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Proposition FF would likely have impacts beyond school cafeterias

One of this year’s ballot measures is Proposition FF, which would fund free school lunches at Colorado’s public schools. Norma Ordonez prepares take-away lunches for students kept out of class because of the coronavirus at Richard Castro Elementary School early Friday, Dec. 18, 2020, in west Denver.
David Zalubowski
/
AP
One of this year’s ballot measures is Proposition FF, which would fund free school lunches at Colorado’s public schools. Norma Ordonez prepares take-away lunches for students kept out of class because of the coronavirus at Richard Castro Elementary School early Friday, Dec. 18, 2020, in west Denver.

Proposition FF is one of eleven ballot measures facing Colorado voters during this year’s midterm elections. The proposition would create new funding for school lunches by adding a tax on Coloradans who make over $300,000 per year. If it passes, it would provide free lunches and other food at all public schools across the state.

There’s urgency behind Proposition FF because, according to Hunger-Free Colorado, a group working to address food insecurity in the state, food insecurity spiked during the pandemic. The group found that two out of five kids in Colorado are now food insecure.

“It's not just hunger, but it's food insecurity so that you can't afford healthy food,” says Ashley Wheeland, the Hunger-Free Colorado’s Public Policy Director. “You can't afford food that's nourishing for your body. You have to cut corners, go junk food. Whatever to survive.”

She says the existing free and reduced-price lunch program isn’t working. Only 40% of kids who qualify actually participate in it, largely because of stigma.

“Are they going to get in line, and everyone's going to know they're the free and reduced lunch kid?” Wheeland says. “Or is it that they owe money to the school for meals, and someone is going to remind them of that in the lunch line.”

That stress drives some kids to decide it’s better to just wait until after school to try to find something to eat. When kids go hungry, there are ripple effects — for example, it impacts their behavior and their ability to learn.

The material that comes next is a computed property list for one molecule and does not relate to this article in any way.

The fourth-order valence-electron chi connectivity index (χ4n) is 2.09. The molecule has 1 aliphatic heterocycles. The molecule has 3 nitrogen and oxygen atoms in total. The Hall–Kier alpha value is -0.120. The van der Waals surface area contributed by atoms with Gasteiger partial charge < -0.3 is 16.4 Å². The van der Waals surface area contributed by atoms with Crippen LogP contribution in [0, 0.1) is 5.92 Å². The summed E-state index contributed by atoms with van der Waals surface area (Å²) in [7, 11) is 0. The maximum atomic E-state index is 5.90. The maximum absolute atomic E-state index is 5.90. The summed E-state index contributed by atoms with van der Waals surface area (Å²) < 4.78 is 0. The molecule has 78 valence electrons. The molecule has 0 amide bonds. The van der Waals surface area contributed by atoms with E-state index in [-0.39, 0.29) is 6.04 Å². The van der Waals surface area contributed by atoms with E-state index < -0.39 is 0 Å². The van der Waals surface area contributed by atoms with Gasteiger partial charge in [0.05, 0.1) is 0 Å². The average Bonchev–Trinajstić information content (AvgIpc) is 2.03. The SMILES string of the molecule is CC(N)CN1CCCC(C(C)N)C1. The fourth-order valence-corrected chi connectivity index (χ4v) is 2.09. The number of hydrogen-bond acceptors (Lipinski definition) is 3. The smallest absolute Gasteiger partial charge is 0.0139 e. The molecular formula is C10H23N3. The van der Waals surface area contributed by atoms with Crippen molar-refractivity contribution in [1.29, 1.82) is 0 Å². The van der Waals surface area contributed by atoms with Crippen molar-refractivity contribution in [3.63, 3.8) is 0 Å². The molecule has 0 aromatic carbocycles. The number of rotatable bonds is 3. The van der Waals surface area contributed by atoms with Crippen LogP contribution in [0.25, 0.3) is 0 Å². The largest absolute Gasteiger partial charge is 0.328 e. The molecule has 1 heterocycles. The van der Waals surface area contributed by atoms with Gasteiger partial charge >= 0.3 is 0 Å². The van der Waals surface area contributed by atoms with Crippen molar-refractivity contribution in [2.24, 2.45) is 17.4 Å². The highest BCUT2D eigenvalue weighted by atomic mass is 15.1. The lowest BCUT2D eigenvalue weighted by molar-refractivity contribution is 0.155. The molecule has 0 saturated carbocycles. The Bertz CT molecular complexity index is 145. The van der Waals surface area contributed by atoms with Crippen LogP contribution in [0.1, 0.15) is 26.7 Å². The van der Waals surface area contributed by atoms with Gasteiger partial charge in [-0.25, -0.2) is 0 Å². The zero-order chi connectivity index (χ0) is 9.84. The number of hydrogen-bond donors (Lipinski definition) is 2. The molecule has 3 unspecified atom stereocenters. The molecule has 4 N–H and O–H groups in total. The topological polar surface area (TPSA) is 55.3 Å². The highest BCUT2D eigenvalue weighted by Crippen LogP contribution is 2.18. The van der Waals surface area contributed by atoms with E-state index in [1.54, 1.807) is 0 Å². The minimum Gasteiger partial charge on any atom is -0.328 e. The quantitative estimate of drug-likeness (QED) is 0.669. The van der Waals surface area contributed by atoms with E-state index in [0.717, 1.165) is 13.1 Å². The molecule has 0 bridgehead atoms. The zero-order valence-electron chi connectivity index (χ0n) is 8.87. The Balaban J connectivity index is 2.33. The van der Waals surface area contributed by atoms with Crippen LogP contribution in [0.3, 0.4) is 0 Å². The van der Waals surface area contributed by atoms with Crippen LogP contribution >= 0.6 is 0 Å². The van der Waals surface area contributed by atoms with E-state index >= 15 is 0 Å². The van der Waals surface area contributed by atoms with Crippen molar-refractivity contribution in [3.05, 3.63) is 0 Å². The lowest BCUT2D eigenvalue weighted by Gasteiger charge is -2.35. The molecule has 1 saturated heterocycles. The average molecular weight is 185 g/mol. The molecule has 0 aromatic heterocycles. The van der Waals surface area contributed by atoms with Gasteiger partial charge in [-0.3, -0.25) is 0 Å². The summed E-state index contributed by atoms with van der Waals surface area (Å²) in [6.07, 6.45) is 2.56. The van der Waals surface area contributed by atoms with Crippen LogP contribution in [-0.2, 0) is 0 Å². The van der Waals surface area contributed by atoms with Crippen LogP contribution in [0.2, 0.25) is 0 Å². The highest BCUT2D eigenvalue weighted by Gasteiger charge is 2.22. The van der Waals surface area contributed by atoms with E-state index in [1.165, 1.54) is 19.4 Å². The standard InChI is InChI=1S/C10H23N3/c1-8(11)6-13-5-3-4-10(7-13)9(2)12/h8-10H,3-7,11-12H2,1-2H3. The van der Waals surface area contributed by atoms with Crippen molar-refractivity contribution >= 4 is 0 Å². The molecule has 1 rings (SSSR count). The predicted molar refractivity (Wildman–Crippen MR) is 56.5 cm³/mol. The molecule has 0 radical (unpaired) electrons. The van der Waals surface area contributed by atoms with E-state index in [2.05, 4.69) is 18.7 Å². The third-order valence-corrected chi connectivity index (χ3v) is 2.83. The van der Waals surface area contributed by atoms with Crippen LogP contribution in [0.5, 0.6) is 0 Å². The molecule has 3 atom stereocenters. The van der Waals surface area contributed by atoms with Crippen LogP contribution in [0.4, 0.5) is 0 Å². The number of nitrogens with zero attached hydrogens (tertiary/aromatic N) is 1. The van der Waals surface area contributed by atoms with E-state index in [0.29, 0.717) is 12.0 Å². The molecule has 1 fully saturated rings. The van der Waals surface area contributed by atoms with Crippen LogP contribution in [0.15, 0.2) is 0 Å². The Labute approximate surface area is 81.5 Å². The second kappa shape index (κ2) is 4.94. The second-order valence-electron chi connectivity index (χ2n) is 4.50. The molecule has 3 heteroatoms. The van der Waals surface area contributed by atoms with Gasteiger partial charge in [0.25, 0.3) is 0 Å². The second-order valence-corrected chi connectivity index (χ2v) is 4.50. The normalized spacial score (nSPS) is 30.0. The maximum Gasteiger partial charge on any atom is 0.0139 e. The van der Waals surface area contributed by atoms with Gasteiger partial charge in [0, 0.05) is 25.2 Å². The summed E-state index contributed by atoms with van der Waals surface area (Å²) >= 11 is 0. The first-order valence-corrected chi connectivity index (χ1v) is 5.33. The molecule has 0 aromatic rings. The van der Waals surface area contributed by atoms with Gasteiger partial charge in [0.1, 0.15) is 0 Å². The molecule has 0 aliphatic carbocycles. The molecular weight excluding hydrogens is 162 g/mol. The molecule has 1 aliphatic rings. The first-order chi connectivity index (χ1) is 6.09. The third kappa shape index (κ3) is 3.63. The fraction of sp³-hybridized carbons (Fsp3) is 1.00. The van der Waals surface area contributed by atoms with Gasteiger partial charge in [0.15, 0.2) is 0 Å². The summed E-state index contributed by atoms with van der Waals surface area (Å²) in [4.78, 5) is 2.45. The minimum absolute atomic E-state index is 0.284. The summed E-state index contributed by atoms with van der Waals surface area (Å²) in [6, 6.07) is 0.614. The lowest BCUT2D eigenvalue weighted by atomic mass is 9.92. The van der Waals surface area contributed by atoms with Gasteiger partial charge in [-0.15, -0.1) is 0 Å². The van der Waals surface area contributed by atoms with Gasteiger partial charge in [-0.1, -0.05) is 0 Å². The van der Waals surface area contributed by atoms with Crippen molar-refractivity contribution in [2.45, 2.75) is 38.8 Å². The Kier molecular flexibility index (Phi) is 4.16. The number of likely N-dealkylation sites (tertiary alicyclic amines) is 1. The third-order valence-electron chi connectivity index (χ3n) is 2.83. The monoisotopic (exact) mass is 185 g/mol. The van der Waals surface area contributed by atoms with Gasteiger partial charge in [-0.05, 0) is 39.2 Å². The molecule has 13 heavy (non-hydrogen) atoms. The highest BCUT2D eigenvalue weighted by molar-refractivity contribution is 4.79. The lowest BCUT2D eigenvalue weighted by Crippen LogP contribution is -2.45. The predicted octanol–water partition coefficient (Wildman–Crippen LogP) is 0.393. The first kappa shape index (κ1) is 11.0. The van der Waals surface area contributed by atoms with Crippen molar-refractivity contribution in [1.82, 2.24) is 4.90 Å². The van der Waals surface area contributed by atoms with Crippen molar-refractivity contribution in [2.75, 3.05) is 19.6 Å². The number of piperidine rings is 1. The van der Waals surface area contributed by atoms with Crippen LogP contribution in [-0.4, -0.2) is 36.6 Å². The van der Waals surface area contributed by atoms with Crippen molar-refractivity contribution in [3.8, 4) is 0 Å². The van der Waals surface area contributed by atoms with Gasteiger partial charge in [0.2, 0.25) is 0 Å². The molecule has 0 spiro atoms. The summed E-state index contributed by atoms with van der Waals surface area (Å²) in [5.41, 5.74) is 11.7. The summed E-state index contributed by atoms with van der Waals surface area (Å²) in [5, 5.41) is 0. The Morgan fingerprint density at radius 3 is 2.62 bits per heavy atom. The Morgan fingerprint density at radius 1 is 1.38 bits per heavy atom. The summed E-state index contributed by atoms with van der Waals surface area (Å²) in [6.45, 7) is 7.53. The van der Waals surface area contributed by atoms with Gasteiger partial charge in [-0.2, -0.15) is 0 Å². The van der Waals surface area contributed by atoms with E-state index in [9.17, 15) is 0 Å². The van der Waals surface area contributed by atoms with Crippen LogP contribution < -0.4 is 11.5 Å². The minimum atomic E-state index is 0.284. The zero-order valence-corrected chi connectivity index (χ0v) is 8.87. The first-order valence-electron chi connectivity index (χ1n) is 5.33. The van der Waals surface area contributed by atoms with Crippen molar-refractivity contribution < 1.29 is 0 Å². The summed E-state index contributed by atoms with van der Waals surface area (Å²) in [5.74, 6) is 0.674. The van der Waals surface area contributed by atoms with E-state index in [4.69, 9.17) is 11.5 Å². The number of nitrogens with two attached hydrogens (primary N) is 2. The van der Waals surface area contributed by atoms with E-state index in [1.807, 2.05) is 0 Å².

Danielle Bock, head of nutrition services in the Greeley-Evans School District, says teachers sometimes spend their own money to feed students.

“Our teachers want to see their students thrive,” she says. “They're buying snacks; they're buying food.”

Greeley is the only district in the state that already provides free lunch for all its students. Bock was involved in making that happen and has seen firsthand the difference it can make.

Some opponents of Proposition FF say providing free school lunches will give free food to wealthy students who don’t need it, and that funding should be used in more targeted ways, like for certain academic programs. But Bock says it’s great if all kids utilize free lunches.

“What we know for certain is that when all students are eating together, all students are succeeding more,” she says. “Not dividing our students into the haves and the have-nots is hands down the best way to ensure that our students are nourished and therefore capable of learning.”

She also says they already have clear evidence that providing students free meals effectively eliminates school meal stigma.

“We saw during the pandemic — when we were operating under those waivers and feeding all students — we saw it absolutely disappear literally overnight,” Bock says. “My colleagues and I still are astounded by this because we all believed that it would take decades.”

Proposition FF would mean security for families

Lupita Cardoza has seven kids in the Boulder Valley School District, ranging from elementary school all the way up to high school. For her, providing regular, healthy meals for each of them is a major priority.

“I think of it as a student right,” she says. “And as their parents, we have to take care of the students. School is our children’s second home.”

But making sure that happens can be a challenge, especially at school. During the pandemic, schools offered free lunches, but that program stopped at the beginning of this year. Now, families have to pay for meals once again. Some can qualify for free or reduced-price lunches, depending on their income level. Cardoza’s family qualifies, for example, but stigma sometimes gets in their way of taking advantage of it.

Lupita Cardoza has seven kids in the Boulder Valley School District
Lucas Brady Woods
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KUNC
Lupita Cardoza has seven kids in the Boulder Valley School District

“My daughter receives free lunch,” she says. “But she’s afraid to get lunch because she thinks her friends will laugh.”

Cardoza says that means her daughter comes home hungry some days.

“Imagine the consequences when a kid doesn’t eat at school,” she says. “I believe food is for everyone at school. Kids shouldn’t be suffering over food.”

Eliminating stigma and burdens over food insecurity are the reasons for support of Proposition FF, which is on the ballot in the upcoming midterm election. She says the ballot measure will make a big difference in her family’s life.

“If this proposition passes, it would mean security for my family more than anything,” she says. “If not, there will be inequity.”

With newfound security, she says her and her kids can focus on what’s important — their education.

Copyright 2022 KUNC. To see more, visit KUNC.

Lucas Brady Woods
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